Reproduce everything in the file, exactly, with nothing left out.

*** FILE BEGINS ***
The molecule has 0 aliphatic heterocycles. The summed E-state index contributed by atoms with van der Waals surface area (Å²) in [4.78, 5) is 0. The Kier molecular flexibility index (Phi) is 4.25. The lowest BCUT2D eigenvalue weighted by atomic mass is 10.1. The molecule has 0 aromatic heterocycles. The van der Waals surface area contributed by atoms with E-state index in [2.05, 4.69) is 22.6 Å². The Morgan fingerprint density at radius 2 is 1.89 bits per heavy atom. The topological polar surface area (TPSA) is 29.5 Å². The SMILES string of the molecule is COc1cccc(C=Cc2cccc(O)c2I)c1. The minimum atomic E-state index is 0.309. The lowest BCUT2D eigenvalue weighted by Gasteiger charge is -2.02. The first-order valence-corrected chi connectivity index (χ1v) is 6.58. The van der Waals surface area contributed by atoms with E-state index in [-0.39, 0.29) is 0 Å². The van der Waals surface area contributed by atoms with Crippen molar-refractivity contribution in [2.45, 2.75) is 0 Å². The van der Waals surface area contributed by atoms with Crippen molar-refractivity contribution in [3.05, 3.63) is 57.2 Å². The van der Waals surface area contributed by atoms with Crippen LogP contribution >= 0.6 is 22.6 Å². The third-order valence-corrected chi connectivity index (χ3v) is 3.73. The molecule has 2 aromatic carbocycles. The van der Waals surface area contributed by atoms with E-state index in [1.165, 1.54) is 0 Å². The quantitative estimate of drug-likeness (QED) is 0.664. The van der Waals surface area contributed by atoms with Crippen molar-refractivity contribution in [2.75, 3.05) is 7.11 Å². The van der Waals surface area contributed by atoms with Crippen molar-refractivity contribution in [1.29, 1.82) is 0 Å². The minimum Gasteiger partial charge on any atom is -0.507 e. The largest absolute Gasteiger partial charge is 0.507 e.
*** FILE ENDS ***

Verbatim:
The molecule has 0 aliphatic heterocycles. The summed E-state index contributed by atoms with van der Waals surface area (Å²) in [4.78, 5) is 0. The Kier molecular flexibility index (Phi) is 4.25. The lowest BCUT2D eigenvalue weighted by atomic mass is 10.1. The molecule has 0 aromatic heterocycles. The van der Waals surface area contributed by atoms with E-state index in [2.05, 4.69) is 22.6 Å². The Morgan fingerprint density at radius 2 is 1.89 bits per heavy atom. The topological polar surface area (TPSA) is 29.5 Å². The SMILES string of the molecule is COc1cccc(C=Cc2cccc(O)c2I)c1. The minimum atomic E-state index is 0.309. The lowest BCUT2D eigenvalue weighted by Gasteiger charge is -2.02. The first-order valence-corrected chi connectivity index (χ1v) is 6.58. The van der Waals surface area contributed by atoms with E-state index in [-0.39, 0.29) is 0 Å². The van der Waals surface area contributed by atoms with Crippen molar-refractivity contribution in [2.45, 2.75) is 0 Å². The van der Waals surface area contributed by atoms with Crippen molar-refractivity contribution in [3.05, 3.63) is 57.2 Å². The van der Waals surface area contributed by atoms with Crippen LogP contribution >= 0.6 is 22.6 Å². The third-order valence-corrected chi connectivity index (χ3v) is 3.73. The molecule has 2 aromatic carbocycles. The van der Waals surface area contributed by atoms with E-state index in [1.165, 1.54) is 0 Å². The quantitative estimate of drug-likeness (QED) is 0.664. The van der Waals surface area contributed by atoms with Crippen molar-refractivity contribution in [2.75, 3.05) is 7.11 Å². The van der Waals surface area contributed by atoms with Crippen molar-refractivity contribution in [1.29, 1.82) is 0 Å². The minimum Gasteiger partial charge on any atom is -0.507 e. The largest absolute Gasteiger partial charge is 0.507 e.